Once again we’ve had a busy year in the areas of Human Resources and Employment Law. Here is a brief summary of some of the recent changes in both Ohio and Federal employment laws.
Although this issue has received a lot of recent attention in the media, nothing has changed from a legal perspective. However, public perception and the public tolerance for businesses to continue to employ persons accused of sexual harassment has significantly changed in 2017. Increased awareness of what sexual harassment is and employee’s rights may also lead to increased claim reporting and lawsuits.
Action Needed: Review and update your harassment and discrimination policy, including your reporting and investigation procedure. Now more than ever, employers should conduct annual training for all employees on the company’s sexual harassment policy. Supervisors/managers should also receive additional training on how to respond to and investigate claims. Proactive measures can provide a company with an affirmative defense, but also go a long way to reduce or eliminate misconduct and claims.
Effective September 29, 2017, the Ohio Bureau of Workers’ Compensation (BWC) statute of limitations changed from 2 years to file a claim to 1 year. Other changes were made including the time to file an appeal to court and suspending a claim if a claimant fails to attend a permanent partial disability (PPD) medical exam.
Action Needed: Anyone handling workers’ comp claims for a company should be aware of the new statute of limitations. Companies that do not use third party administrators (TPA’s) should become familiar with all the new changes in effect.
NLRB – Employee Handbooks
In December, 2017, the National Labor Relations Board (NLRB) issued a ruling setting a new standard by which it will determine if policies stated in an employee handbook violate an employee’s rights under the National Labor Relations Act (NLRA). Under the new standard, a facially neutral policy that has the potential for interfering with an employee’s NLRA rights will be evaluated under two factors: a) the nature and extent of the potential impact on NLRA rights, and 2) the legitimate justification associated with the rule. Examples of policies that could impact an employee’s NLRA rights include “no camera/video” rules and certain restrictions on social media postings.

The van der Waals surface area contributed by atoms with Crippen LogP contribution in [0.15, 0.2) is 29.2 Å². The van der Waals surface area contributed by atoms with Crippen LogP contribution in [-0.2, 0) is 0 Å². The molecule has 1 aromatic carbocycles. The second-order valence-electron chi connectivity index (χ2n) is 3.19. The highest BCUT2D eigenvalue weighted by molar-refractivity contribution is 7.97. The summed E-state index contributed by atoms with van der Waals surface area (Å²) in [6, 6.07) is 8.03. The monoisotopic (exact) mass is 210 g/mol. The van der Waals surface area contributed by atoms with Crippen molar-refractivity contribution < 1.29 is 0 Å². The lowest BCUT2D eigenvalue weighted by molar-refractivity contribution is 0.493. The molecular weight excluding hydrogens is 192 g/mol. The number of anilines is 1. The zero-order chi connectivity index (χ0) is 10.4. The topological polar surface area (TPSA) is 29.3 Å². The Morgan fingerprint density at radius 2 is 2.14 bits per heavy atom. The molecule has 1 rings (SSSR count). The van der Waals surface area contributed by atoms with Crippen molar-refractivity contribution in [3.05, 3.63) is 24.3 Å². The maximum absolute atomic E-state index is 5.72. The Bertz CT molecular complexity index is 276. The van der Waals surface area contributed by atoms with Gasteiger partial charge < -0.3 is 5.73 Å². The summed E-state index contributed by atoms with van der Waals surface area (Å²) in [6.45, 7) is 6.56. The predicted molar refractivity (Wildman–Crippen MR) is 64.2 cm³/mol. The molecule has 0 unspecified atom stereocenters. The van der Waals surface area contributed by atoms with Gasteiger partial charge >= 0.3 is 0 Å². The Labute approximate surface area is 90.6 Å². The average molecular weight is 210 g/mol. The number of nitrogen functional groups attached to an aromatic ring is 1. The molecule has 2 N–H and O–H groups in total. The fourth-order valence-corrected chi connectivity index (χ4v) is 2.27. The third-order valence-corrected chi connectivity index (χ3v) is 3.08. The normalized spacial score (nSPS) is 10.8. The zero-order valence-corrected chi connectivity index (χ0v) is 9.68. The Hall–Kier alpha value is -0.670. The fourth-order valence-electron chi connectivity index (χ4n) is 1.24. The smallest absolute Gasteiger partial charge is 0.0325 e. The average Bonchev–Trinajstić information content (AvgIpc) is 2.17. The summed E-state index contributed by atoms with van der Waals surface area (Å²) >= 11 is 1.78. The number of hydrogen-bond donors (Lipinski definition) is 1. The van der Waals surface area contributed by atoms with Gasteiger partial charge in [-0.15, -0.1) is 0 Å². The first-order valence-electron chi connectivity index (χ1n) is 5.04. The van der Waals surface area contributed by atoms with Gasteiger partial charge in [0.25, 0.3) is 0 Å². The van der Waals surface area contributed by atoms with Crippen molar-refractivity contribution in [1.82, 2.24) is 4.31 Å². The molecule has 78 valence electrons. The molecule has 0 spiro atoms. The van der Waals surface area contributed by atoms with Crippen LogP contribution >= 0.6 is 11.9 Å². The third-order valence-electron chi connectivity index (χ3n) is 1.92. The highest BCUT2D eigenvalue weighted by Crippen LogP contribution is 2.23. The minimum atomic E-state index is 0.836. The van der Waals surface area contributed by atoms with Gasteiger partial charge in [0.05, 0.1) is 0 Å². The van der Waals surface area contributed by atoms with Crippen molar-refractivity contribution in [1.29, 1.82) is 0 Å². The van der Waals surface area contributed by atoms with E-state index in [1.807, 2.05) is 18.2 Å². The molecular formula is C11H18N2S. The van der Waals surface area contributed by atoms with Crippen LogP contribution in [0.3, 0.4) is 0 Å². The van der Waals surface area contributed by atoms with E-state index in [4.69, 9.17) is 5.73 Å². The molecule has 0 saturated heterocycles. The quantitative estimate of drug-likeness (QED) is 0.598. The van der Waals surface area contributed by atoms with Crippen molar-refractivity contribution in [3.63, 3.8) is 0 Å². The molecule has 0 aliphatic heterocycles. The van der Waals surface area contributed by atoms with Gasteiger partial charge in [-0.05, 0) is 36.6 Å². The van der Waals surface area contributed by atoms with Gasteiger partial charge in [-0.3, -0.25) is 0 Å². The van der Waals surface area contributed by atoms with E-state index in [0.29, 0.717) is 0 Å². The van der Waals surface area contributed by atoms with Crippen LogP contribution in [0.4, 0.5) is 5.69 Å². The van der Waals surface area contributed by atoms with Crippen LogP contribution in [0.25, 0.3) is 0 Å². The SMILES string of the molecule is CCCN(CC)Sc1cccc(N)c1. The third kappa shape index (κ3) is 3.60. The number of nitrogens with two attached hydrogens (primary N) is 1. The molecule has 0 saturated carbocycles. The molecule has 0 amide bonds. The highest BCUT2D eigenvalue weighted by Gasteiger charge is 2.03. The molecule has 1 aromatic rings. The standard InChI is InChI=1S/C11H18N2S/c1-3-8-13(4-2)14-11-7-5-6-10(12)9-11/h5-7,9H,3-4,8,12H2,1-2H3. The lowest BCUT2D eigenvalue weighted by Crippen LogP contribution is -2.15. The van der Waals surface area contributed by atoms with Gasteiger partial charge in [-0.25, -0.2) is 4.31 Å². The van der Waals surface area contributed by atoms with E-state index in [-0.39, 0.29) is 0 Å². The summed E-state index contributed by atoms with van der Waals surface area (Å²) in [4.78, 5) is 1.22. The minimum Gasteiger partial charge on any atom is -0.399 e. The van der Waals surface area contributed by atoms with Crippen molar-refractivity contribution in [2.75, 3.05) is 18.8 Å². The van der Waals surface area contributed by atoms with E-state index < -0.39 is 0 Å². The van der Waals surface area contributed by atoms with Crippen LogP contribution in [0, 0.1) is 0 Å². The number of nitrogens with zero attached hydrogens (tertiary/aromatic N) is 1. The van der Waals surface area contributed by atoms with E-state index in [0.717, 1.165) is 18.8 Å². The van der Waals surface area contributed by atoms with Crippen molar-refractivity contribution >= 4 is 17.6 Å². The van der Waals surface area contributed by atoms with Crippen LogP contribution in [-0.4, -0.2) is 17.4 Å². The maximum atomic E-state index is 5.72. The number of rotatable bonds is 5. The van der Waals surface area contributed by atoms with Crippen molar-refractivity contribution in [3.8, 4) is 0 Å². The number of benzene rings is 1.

Action Needed: Employers should review their employee handbooks to determine if any policies can be or need to be changed. Employers should use caution, as this is only one ruling and the new standard may be clarified or elaborated upon in subsequent rulings. Still consult legal counsel prior to taking action against employees who engage in activity that may be protected under the NLRA, as this has been a moving target for several years.
NLRB – Joint Employers
In December, 2017, the NLRB changed its standard for determining whether “joint employer” liability extends to company contractors or franchisees. Under the new standard there must be “proof that putative joint employer entities have exercised joint control over essential employment terms (rather than merely having ‘reserved’ the right to exercise control), the control must be ‘direct and immediate’ (rather than indirect), and joint employer status will not result from control that is ‘limited and routine’.
Legislation has currently passed the House of Representatives, but is pending in the Senate, that would amend the “joint employer” definition as it appears in both the NLRA and FLSA.
Action Needed: Companies that are closely related, either through ownership or franchise agreements, should consult with legal counsel and review whether their current employment practices meet the new definition of “joint employer”. (Most businesses try to avoid joint employer designation.)
FLSA Salary Test – Final Ruling
In late August, a federal judge in Texas issued a final ruling that invalidated the 2016 increase to the FLSA’s salary test (from $23,660 to $47,476). The court had placed a preliminary injunction on the rule in November 2016, and issued its final ruling in August 2017. The DOL has filed an appeal, but has also asked the court to place the appeal on hold while the DOL reviews public comments to determine what the new salary test increase should be. Current DOL Secretary Alexander Acosta has stated that he believes the salary test needs to be increased, and has given figures in the low $30,000 range as what he believes is appropriate.